THAILAND: Army begins arrests
At 3am on May 20, 2014, General Prayuth Chan-ocha, the Commander-in-Chief of the Royal Thai Army, announced that martial law was immediately in force. After two days of uncertainty, in which martial law co-existed with the constitution and the caretaker government remained nominally in power, General Prayuth led a coup at approximately 5 pm on May 22, 2014. A military junta, acting in the name of the National Order Maintenance Council (NOMC), abrogated the 2007 Constitution and installed itself as the government. Under martial law, there were already significant restrictions on freedom of expression and political freedom in place, and the military possessed extensive power to arrest and detain arbitrarily. Prior to the coup, there were severe restrictions on political demonstration put in place; subsequent to the coup, all political gatherings are illegal. The coup has intensified the power of the military. After over six months of increasing political contention during which the military remained largely silent, they have spoken through the violence of the coup.
Thanapol Eawsakul -- source is Matichon TV
One day after the coup, citizens began to peacefully express their opposition to the coup in defiance of martial law and the junta’s orders. Beginning at 5 pm on May 23, 2014, hundreds of Thai citizens began peacefully demonstrating against the coup in front of the Bangkok Art and Cultural Center in Siam Square in central Bangkok. Citizens lit candles and stood in groups and held signs criticising the coup and the imposition of military rule. Similar gatherings were held in other cities throughout the country.
After allowing the protest to take place for several, the military then took action to arrest peaceful demonstrators and end the event. Prachatai online newspaper has reported that 7.30 pm, at least five persons, two women and three men, were arrested by the soldiers in front of the Bangkok Art and Cultural Center. The identities of the two women are not known, but Prachatai has reported that the three men who were arrested and taken are Thanapol Eawsakul (editor of Same Sky magazine), Apichat Phongsawat, and Bunyarak Wattanarat (age 20) (A video of the arrest was made by Matichon TV and can be viewed here) By 8.10 pm, the soldiers had taken control of the area and the demonstrations had dispersed. At this time of this statement, the location and conditions of the five people taken by the soldiers is not known.
Apichat Phongsawat -- source is Prachatai
Under the terms of martial law, which have been in place since two days prior to the coup, soldiers can detain and interrogate anyone for up to seven days without having to provide evidence of wrongdoing or bring formal charges. People arrested can be held at irregular places of detention, including permanent or temporary military bases or other sites designated as places of detention. Detention in irregular places means that the possibility for rights violations, including torture, forced disappearance and extrajudicial execution is greatly increased. In southern Thailand, where martial law has been in continual force since January 2004, the instrument has been used to arbitrarily detain and activists as well as ordinary citizens.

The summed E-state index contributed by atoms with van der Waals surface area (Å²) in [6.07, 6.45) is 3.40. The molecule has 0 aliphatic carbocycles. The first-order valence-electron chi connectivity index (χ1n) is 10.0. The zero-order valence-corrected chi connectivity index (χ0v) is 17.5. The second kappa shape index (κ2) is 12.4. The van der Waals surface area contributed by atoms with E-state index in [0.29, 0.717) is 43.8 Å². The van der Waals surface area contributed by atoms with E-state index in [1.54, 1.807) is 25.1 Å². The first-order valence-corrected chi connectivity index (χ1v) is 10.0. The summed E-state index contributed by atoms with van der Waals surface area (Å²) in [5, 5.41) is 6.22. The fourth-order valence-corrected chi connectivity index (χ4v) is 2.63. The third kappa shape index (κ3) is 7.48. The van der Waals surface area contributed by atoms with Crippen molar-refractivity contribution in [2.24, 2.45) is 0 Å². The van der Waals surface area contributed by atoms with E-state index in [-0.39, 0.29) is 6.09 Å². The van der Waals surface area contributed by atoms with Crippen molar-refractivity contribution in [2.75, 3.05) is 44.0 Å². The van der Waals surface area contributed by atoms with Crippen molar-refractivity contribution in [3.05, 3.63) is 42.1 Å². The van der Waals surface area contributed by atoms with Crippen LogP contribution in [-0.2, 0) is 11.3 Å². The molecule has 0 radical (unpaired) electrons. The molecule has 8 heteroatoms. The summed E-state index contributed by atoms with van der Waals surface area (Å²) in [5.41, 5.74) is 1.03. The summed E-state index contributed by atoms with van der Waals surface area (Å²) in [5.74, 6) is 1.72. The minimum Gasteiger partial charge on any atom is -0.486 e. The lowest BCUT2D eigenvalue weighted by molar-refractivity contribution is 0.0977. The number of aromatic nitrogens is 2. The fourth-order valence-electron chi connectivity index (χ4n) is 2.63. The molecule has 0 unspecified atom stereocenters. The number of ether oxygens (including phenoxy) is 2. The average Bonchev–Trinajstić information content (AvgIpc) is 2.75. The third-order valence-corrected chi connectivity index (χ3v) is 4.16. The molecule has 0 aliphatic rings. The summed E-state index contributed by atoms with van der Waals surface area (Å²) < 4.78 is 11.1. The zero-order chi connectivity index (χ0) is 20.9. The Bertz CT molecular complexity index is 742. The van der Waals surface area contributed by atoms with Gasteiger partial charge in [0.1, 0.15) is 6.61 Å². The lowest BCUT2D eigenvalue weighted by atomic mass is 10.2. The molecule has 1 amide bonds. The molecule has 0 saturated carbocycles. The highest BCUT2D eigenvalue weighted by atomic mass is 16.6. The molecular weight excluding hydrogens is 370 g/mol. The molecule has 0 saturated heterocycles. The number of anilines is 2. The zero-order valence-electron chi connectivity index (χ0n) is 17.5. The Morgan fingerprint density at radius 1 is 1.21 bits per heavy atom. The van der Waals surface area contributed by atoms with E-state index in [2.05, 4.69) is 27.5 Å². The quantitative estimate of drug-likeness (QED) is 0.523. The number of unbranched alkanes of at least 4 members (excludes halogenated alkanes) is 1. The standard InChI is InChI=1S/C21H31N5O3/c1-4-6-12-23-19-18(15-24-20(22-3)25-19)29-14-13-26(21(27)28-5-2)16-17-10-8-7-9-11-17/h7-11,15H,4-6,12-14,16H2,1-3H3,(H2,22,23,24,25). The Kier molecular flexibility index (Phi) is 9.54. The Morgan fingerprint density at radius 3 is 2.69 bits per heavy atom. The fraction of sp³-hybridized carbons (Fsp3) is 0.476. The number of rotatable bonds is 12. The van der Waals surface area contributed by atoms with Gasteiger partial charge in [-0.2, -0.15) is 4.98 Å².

In the years of political turmoil since the September 19, 2006 coup, a strong and robust culture of human rights protection and criticism of injustice has grown in Thailand. Scholars, intellectual and writers outside universities, human rights lawyers and nongovernmental organization activists, students, and others have publicly written, spoken, and demonstrated against state violence, the lack of accountability for state abuses, the unequal application of law and the constriction of freedom of speech. This awareness and action in the service of human rights is behind the peaceful protests against the coup on May 23, 2014. These protests are likely to continue. The AHRC is concerned that human rights defenders and dissidents who peacefully protest, or who have expressed criticism in the past eight years, will be targeted by the junta. The AHRC is further concerned that given the extensive powers granted to the military under martial law and in absence of a constitution, the actions taken by the junta will lack transparency and accountability, and will function to create an atmosphere of fear that is detrimental to human rights and the rule of law.
The Asian Human Rights Commission unequivocally condemns the coup and crackdown on rights and liberties in Thailand. The AHRC is gravely concerned about the safety of Thanapol Eawsakul, Apichat Phongsawat, Bunyarat Wattanarat and others who were arrested and taken by the military following the peaceful demonstration on May 23, 2014. They are citizens who were expressing their opinion peacefully and are a danger to no one. The AHRC calls on the National Order Maintenance Council to immediately release them and any others who are being arbitrarily detained.
Read our previous statement at THAILAND: Human rights in danger under martial law